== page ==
Ask any Liverpool fan to give an estimated valuation of each member of the current playing squad heading into Jurgen Klopp’s first full season as manager, and the answers would be varied. On Monday, the CIES Football Observatory published a report ‘revealing’ the transfer values of hundreds of players around Europe. The findings were based on position, age, contract and, of course, performance. Following that criteria, few would agree that 11 Liverpool players would command higher transfer fees than Daniel Sturridge (£12.14m). And how many would rank Alberto Moreno (£19.81m) and Jordon Ibe (£23.73m) among the club’s five most valuable commodities?
The Football Observatory’s top three were rather more accurate. Roberto Firmino enjoyed a stellar debut campaign at Anfield, and was valued at £29.83m – only marginally more than the total fee the club signed him for. Emre Can (£30.93m) was ranked second, and justifiably so after impressing in midfield. Then there was Philippe Coutinho, a man who can, according to the research, command a transfer fee of over £40m.
According to the latest reports on his future, that’s true. Paris Saint-Germain have been credited with an interest in the 23-year-old of late, while Barcelona are known to have cast more than a passing glance in the Brazilian’s direction. In a squad that requires considerable surgery, he is the desirable among the dross. Liverpool’s crown slipped long ago, but, as Klopp aims to help the club regain their throne, Coutinho is undoubtedly regarded as the jewel.
It is not a role the former Inter Milan midfielder has fulfilled for long. In the fabled 2013/14 season, Coutinho ranked seventh for goals (five) in all competitions – two behind Martin Skrtel – and fifth for assists (eight). The following campaign, he ranked third for both goals (eight) and assists (six). The Brazilian established himself as the backing singer to Luis Suarez’s main act, then the same role during Raheem Sterling’s character arc from main protagonist to vilified antagonist.
Only this past season did Coutinho step out from those considerable shadows. Daniel Sturridge was the only player to outscore the Brazilian in all competitions as the Reds married a troubled Premier League campaign with immense promise followed by crushing disappointment in two cup competitions.
So, should Liverpool contemplate selling their talisman?
Some find such a scenario unfathomable. The argument against is obvious: Coutinho is commonly accepted as Liverpool’s best player; the club are looking to rebuild and cannot do so by selling established top-level talent; the Brazilian is a pure match-winner, able to conjure a special moment like no other at the club. Ask Manchester City. Ask Manchester United. Ask Southampton.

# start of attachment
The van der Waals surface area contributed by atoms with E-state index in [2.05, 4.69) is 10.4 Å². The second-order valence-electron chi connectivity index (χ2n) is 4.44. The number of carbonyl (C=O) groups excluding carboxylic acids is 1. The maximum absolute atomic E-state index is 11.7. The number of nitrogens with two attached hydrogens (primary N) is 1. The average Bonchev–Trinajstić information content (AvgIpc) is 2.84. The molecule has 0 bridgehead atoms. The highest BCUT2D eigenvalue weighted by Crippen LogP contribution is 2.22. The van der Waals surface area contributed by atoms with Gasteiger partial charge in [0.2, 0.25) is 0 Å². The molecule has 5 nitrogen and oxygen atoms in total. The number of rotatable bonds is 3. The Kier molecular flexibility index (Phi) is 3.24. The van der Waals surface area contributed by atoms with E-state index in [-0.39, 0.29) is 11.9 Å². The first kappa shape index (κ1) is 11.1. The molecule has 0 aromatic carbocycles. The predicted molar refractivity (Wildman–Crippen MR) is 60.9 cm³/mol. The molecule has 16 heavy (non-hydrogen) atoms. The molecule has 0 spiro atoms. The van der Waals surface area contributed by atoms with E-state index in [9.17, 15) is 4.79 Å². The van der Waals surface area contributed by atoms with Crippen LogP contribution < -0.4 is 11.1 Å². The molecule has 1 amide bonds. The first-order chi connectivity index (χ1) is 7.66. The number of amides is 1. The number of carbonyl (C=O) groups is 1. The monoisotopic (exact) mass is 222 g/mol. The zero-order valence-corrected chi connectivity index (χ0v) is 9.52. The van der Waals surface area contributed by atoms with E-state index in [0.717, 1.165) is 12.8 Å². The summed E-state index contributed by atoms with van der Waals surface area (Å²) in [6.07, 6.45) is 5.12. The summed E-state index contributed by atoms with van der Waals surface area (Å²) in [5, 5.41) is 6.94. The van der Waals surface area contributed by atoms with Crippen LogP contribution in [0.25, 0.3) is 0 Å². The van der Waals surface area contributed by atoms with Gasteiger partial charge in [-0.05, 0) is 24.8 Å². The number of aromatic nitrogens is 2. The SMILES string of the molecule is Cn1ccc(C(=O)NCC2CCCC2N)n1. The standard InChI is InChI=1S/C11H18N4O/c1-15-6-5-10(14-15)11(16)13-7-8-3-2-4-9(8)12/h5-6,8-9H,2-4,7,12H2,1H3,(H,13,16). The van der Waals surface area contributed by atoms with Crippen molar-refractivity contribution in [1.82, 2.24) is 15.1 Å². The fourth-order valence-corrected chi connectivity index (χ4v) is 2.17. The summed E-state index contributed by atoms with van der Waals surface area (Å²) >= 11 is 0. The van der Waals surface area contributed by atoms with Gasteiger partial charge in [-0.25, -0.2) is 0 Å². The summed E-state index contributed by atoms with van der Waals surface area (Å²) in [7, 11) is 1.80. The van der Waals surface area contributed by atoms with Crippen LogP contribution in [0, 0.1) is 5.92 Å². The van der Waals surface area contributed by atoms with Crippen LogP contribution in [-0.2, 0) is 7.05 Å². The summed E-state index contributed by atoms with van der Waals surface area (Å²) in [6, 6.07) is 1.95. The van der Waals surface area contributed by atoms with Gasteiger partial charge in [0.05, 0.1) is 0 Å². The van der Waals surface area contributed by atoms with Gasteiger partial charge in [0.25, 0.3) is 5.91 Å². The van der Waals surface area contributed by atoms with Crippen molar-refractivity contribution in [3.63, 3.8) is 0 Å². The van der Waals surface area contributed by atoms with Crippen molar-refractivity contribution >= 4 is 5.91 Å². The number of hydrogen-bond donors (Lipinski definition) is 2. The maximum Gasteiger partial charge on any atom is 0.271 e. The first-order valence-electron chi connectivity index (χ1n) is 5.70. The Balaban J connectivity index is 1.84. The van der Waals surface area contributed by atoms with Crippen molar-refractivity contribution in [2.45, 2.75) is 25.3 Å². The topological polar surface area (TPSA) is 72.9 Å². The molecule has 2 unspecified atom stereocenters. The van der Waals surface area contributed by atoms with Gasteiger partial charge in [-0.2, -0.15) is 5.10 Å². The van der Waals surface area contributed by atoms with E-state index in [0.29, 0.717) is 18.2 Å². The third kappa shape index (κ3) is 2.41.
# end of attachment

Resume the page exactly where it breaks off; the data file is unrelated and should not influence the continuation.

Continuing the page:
But Coutinho isn’t Liverpool’s best player; he isn’t Liverpool’s best Brazilian player. Dani Alves is among the many to consider him ‘Barcelona quality’, but his current club is far more his level. He is an exceptional talent with a penchant for remarkable goals, incisive passing and smooth dribbling. But he is a classical musician in Klopp’s heavy-metal band. Eight Liverpool players made more tackles in the Premier League last season – Firmino (67) made almost double the total of his compatriot (35). Only three players – James Milner, Can and Lucas – were dribbled past on more occasions, and each completed at least 30 more tackles. To claim that Coutinho shirks from the work-rate his manager demands is unfair, but other players are far more suited to the system. That includes those Klopp will seek to sign this summer.
Coutinho is Liverpool’s most valuable player, but, unlike Suarez and Sterling before him, he is not indispensable. Those two had outgrown Anfield, and the club fought tooth and nail to keep them. In Coutinho’s case, selling the crown jewel could be a sacrifice that makes legitimate financial sense. Klopp must decide whether he prefers inconsistent excellence or a significant cash injection. It would provide transfer funds to address the numerous problems in the squad – of which attacking midfield ranks lowest in terms of priority.
“Nobody in the world – maybe only Lionel Messi – is unsellable,” said the manager in March. Not captain Jordan Henderson. Not elite goalscorer Daniel Sturridge. And not the winner of the club’s Player of the Season, Goal of the Season, Performance of the Season or Team Players’ Player of the Season awards. Philippe Coutinho is not the best or most important member of Liverpool’s squad, but he is the only individual for whom the club can command upwards of £40m. It is a situation Klopp may at least consider taking advantage of.